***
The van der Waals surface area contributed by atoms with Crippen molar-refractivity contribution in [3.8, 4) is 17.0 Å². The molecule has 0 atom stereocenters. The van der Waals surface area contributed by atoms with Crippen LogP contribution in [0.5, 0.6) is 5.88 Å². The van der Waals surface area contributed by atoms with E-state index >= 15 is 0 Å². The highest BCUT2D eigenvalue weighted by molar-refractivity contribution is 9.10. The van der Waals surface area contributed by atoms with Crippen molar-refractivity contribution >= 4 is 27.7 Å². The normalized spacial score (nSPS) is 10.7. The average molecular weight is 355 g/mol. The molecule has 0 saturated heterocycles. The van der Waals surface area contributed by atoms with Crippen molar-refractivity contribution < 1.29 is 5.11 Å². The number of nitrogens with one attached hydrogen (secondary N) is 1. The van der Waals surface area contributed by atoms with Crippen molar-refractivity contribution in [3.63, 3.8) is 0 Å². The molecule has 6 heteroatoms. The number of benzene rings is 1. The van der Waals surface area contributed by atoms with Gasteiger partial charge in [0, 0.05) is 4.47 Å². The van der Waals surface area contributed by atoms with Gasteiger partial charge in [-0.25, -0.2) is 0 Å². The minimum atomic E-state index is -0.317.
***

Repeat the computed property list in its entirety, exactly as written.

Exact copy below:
The van der Waals surface area contributed by atoms with Crippen molar-refractivity contribution in [3.8, 4) is 17.0 Å². The molecule has 0 atom stereocenters. The van der Waals surface area contributed by atoms with Crippen LogP contribution in [0.5, 0.6) is 5.88 Å². The van der Waals surface area contributed by atoms with E-state index >= 15 is 0 Å². The highest BCUT2D eigenvalue weighted by molar-refractivity contribution is 9.10. The van der Waals surface area contributed by atoms with Crippen molar-refractivity contribution >= 4 is 27.7 Å². The normalized spacial score (nSPS) is 10.7. The average molecular weight is 355 g/mol. The molecule has 0 saturated heterocycles. The van der Waals surface area contributed by atoms with Crippen molar-refractivity contribution < 1.29 is 5.11 Å². The number of nitrogens with one attached hydrogen (secondary N) is 1. The van der Waals surface area contributed by atoms with Crippen molar-refractivity contribution in [3.63, 3.8) is 0 Å². The molecule has 6 heteroatoms. The number of benzene rings is 1. The van der Waals surface area contributed by atoms with Gasteiger partial charge in [0, 0.05) is 4.47 Å². The van der Waals surface area contributed by atoms with Gasteiger partial charge in [-0.25, -0.2) is 0 Å². The minimum atomic E-state index is -0.317.